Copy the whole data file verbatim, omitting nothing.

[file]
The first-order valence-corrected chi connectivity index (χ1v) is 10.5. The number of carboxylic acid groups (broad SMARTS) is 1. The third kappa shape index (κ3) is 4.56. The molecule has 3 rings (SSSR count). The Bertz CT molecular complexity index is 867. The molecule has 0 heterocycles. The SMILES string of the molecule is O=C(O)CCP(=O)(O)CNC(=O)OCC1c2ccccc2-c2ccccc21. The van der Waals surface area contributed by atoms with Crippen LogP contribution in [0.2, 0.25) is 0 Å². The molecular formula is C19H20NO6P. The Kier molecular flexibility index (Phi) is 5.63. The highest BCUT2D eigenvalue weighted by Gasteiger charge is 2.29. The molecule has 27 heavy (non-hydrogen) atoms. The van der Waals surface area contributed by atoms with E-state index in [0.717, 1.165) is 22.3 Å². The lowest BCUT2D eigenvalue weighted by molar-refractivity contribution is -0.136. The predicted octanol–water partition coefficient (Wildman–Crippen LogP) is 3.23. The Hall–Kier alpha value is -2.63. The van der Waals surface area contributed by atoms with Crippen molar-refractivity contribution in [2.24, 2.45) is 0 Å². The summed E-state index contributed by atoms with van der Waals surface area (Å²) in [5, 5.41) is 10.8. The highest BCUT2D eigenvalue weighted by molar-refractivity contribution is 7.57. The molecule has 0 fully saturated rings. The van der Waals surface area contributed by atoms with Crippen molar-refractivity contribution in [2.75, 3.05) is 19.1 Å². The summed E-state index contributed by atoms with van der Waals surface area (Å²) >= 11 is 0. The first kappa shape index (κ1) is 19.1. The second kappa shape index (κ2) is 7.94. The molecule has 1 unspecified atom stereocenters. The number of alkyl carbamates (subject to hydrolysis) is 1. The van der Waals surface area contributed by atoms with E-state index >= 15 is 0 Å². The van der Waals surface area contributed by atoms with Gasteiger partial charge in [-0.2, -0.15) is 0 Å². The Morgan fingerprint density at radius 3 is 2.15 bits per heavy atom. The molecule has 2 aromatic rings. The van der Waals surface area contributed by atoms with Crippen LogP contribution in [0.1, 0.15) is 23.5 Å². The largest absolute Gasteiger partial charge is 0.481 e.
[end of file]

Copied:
The first-order valence-corrected chi connectivity index (χ1v) is 10.5. The number of carboxylic acid groups (broad SMARTS) is 1. The third kappa shape index (κ3) is 4.56. The molecule has 3 rings (SSSR count). The Bertz CT molecular complexity index is 867. The molecule has 0 heterocycles. The SMILES string of the molecule is O=C(O)CCP(=O)(O)CNC(=O)OCC1c2ccccc2-c2ccccc21. The van der Waals surface area contributed by atoms with Crippen LogP contribution in [0.2, 0.25) is 0 Å². The molecular formula is C19H20NO6P. The Kier molecular flexibility index (Phi) is 5.63. The highest BCUT2D eigenvalue weighted by Gasteiger charge is 2.29. The molecule has 27 heavy (non-hydrogen) atoms. The van der Waals surface area contributed by atoms with E-state index in [0.717, 1.165) is 22.3 Å². The lowest BCUT2D eigenvalue weighted by molar-refractivity contribution is -0.136. The predicted octanol–water partition coefficient (Wildman–Crippen LogP) is 3.23. The Hall–Kier alpha value is -2.63. The van der Waals surface area contributed by atoms with Crippen molar-refractivity contribution in [2.24, 2.45) is 0 Å². The summed E-state index contributed by atoms with van der Waals surface area (Å²) in [5, 5.41) is 10.8. The highest BCUT2D eigenvalue weighted by molar-refractivity contribution is 7.57. The molecule has 0 fully saturated rings. The van der Waals surface area contributed by atoms with Crippen molar-refractivity contribution in [2.75, 3.05) is 19.1 Å². The summed E-state index contributed by atoms with van der Waals surface area (Å²) >= 11 is 0. The first kappa shape index (κ1) is 19.1. The second kappa shape index (κ2) is 7.94. The molecule has 1 unspecified atom stereocenters. The number of alkyl carbamates (subject to hydrolysis) is 1. The van der Waals surface area contributed by atoms with E-state index >= 15 is 0 Å². The van der Waals surface area contributed by atoms with Gasteiger partial charge in [-0.2, -0.15) is 0 Å². The Morgan fingerprint density at radius 3 is 2.15 bits per heavy atom. The molecule has 2 aromatic rings. The van der Waals surface area contributed by atoms with Crippen LogP contribution in [0.1, 0.15) is 23.5 Å². The largest absolute Gasteiger partial charge is 0.481 e.